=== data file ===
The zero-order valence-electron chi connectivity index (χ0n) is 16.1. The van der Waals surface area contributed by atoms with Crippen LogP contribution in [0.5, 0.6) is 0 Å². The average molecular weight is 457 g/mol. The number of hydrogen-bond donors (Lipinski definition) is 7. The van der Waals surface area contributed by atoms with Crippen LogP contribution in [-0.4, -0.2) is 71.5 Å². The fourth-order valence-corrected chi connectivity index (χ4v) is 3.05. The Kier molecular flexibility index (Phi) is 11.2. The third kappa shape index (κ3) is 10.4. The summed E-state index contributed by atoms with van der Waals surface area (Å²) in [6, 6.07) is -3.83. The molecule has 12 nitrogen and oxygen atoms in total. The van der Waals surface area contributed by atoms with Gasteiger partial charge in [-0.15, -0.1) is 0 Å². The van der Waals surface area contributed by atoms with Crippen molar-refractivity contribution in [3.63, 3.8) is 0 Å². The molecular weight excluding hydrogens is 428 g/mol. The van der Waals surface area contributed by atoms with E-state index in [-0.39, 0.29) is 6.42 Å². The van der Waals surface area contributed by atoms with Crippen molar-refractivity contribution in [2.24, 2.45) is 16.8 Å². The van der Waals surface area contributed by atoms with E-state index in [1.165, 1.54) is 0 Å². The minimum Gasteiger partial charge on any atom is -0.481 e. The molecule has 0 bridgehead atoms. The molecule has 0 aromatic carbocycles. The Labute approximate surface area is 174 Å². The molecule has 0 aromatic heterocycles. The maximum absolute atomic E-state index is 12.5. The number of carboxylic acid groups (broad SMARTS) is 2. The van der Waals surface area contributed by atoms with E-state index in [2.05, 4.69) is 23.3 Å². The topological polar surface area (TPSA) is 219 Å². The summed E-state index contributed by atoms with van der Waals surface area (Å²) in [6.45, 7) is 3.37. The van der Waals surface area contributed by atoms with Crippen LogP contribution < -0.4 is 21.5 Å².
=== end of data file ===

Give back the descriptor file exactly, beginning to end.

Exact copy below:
The zero-order valence-electron chi connectivity index (χ0n) is 16.1. The van der Waals surface area contributed by atoms with Crippen LogP contribution in [0.5, 0.6) is 0 Å². The average molecular weight is 457 g/mol. The number of hydrogen-bond donors (Lipinski definition) is 7. The van der Waals surface area contributed by atoms with Crippen LogP contribution in [-0.4, -0.2) is 71.5 Å². The fourth-order valence-corrected chi connectivity index (χ4v) is 3.05. The Kier molecular flexibility index (Phi) is 11.2. The third kappa shape index (κ3) is 10.4. The summed E-state index contributed by atoms with van der Waals surface area (Å²) in [6, 6.07) is -3.83. The molecule has 12 nitrogen and oxygen atoms in total. The van der Waals surface area contributed by atoms with Gasteiger partial charge in [-0.15, -0.1) is 0 Å². The van der Waals surface area contributed by atoms with Crippen molar-refractivity contribution in [3.63, 3.8) is 0 Å². The molecular weight excluding hydrogens is 428 g/mol. The van der Waals surface area contributed by atoms with E-state index in [-0.39, 0.29) is 6.42 Å². The van der Waals surface area contributed by atoms with Crippen molar-refractivity contribution in [2.24, 2.45) is 16.8 Å². The van der Waals surface area contributed by atoms with E-state index in [1.165, 1.54) is 0 Å². The minimum Gasteiger partial charge on any atom is -0.481 e. The molecule has 0 bridgehead atoms. The molecule has 0 aromatic carbocycles. The Labute approximate surface area is 174 Å². The molecule has 0 aromatic heterocycles. The maximum absolute atomic E-state index is 12.5. The number of carboxylic acid groups (broad SMARTS) is 2. The van der Waals surface area contributed by atoms with E-state index in [2.05, 4.69) is 23.3 Å². The topological polar surface area (TPSA) is 219 Å². The summed E-state index contributed by atoms with van der Waals surface area (Å²) in [6.45, 7) is 3.37. The van der Waals surface area contributed by atoms with Crippen LogP contribution < -0.4 is 21.5 Å².